Daniel Johnson compares two sisters, one a vociferous campaigner against Israel, the other a towering figure in Judaeo-Christian thought
According to The Jacqueline Rose Reader (Duke University Press, £16.99), “Jacqueline Rose is a major public intellectual of and for our times.” Her mentor, the late Frank Kermode, describes her in his memoirs as “an academic celebrity on both sides of the Atlantic”. Is an academic celebrity the same as a public intellectual? Jacqueline Rose certainly attracts public attention. A fellow of the British Academy, she holds a chair at Queen Mary, University of London, and has made a TV documentary, Dangerous Liaison, attacking America’s relationship with Israel. Indeed, whenever Israel is on trial, she is one of the public prosecutors. A darling of the Guardian and the London Review of Books, she co-founded the lobby group Independent Jewish Voices, which claims to be more representative of British Jews than the Board of Deputies. Jewish she is, but in her distaste for Israel she is anything but independent: hers is the voice of the Left-liberal establishment. She and her partner, the psychoanalyst Adam Phillips, are among Britain’s (or at any rate North London’s) most fashionable intellectual couples.
On what, though, does Jacqueline Rose’s reputation rest? A period in Paris enabled her to be among the first British academics to abandon literary criticism in favour of “theory”, which she proceeded to spice up with feminist and Freudian jargon. Books followed on two curiously disparate writers, J.M. Barrie and Sylvia Plath — enough to impress her peers in the intellectually insecure world of Eng Lit and to make her the high priestess of the cult of Sylvia Plath. All these, like her books about psychoanalysis, fantasy and politics, are hermetic works written for a coterie.
One of the claims made on behalf of Jacqueline Rose is that she is not merely a critic but also a novelist. This is true, but only in the sense that Winston Churchill, Joseph Goebbels and Sylvia Plath were novelists. That is, she has written one novel, Albertine, which revisits Proust’s A la Recherche du Temps Perdu from the point of view of Albertine, his narrator’s lover. It takes some chutzpah to invite comparison with perhaps the greatest novelist of the 20th century, but Professor Rose persuaded Chatto & Windus to publish her pretentious prose by (literally) fleshing out the passages in which Proust hints at Albertine’s lesbianism. But there is something else going on here besides Sapphic fantasies. Proust’s Albertine is an anti-Semite; Rose’s Albertine is not. Proust has her say of Bloch: “I would have betted anything he was a Jew-boy. Typical of their creepy ways!” Later she sneers at Bloch’s sisters: “I’m not allowed to play with Israelites,” and the narrator suggests that she is “quite ready to believe that the Jews were in the habit of massacring Christian children”. Apart from her sexuality, Albertine’s anti-Semitism is the most interesting thing about her. The novel turns on the Dreyfus case, which encouraged both anti-Semitism and Zionism. To excise the anti-Dreyfusard prejudice that even a young woman like Albertine has absorbed is to render Rose’s novel not only parasitical but pointless, too. Proust’s Albertine is a flawed but fascinating character; Rose’s Albertine is just a bore.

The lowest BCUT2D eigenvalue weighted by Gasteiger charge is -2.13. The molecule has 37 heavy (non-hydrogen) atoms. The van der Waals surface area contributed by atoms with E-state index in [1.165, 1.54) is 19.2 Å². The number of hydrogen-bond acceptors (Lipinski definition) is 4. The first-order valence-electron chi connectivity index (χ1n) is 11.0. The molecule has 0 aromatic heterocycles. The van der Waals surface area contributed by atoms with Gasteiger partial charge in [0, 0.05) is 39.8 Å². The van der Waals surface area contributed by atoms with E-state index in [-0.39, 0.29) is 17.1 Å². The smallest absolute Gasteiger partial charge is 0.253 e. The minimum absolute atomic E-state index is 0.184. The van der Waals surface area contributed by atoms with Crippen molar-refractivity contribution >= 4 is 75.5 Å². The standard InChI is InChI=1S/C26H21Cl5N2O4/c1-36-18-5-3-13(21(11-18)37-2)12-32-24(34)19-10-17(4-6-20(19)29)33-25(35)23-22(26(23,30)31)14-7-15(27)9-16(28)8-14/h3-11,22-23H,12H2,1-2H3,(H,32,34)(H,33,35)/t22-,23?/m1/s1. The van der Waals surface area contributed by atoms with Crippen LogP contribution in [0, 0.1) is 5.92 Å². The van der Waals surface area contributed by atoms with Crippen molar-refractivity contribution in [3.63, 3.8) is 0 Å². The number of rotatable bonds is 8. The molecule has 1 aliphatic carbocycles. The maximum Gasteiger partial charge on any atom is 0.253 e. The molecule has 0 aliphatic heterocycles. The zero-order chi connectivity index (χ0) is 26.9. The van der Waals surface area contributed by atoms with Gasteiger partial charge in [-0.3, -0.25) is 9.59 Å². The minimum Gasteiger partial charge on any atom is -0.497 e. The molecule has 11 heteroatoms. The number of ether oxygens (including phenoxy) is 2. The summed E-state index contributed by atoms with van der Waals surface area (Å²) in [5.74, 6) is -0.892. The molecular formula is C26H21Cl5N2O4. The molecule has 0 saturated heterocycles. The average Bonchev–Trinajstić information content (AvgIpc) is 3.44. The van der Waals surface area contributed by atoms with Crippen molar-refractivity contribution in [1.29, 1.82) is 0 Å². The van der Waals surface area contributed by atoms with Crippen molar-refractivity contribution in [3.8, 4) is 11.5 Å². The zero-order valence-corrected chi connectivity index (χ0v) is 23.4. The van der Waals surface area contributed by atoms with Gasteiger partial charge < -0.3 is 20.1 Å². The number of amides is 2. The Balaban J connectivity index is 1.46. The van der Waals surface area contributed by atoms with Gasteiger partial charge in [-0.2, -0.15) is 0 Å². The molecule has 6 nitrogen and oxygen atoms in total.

When asked about her decision to bowdlerise her portrait of Albertine, Rose protests: “To enter into the skin of an anti-Semite would have been very, very difficult for me. It would have just felt like an act of self-brutalisation.” If she is too fastidious to identify with fictional anti-Semites, why does she make excuses for real ones?
One can only speculate about her motives. Jacqueline Rose admits that she never wanted to set foot in Israel and only did so for the first time in 1980. That visit, during which she was reproached by Palestinians, seems to have left her a militant anti-Zionist. Though she does not appear to know a great deal about Israel or Judaism, she does know her Freud, and she takes it upon herself to psychoanalyse the Jewish people. Her argument is that the Holocaust has traumatised Jews so deeply that “the most persecuted people in history” has become “the violent oppressors of another people”. For her, the Palestinians are the new Jews and the Zionists are the new Nazis.
This argument would have appalled Gillian Rose. Yet Jacqueline constantly invokes her elder sister’s name. Just as she is in denial about the gulf between them in intellectual and moral stature, so she is in denial about the resurgence of anti-Semitism. “It is imperative for Jews to speak out against Israel’s actions against the Palestinians. Not to do so,” Jacqueline Rose declares, “fuels anti-Semitism today.” So Jews who support Israel only have themselves to blame for the hostility they encounter? What of the academic boycott of Israel, a tactic made notorious by the Nazis, which she supports? It has always been more socially acceptable to blame the Jews for anti-Semitism than those really responsible. Jacqueline Rose would rather exonerate Israel’s enemies than admit that their hatred has nothing to do with Israel’s actions, but everything to do with its existence.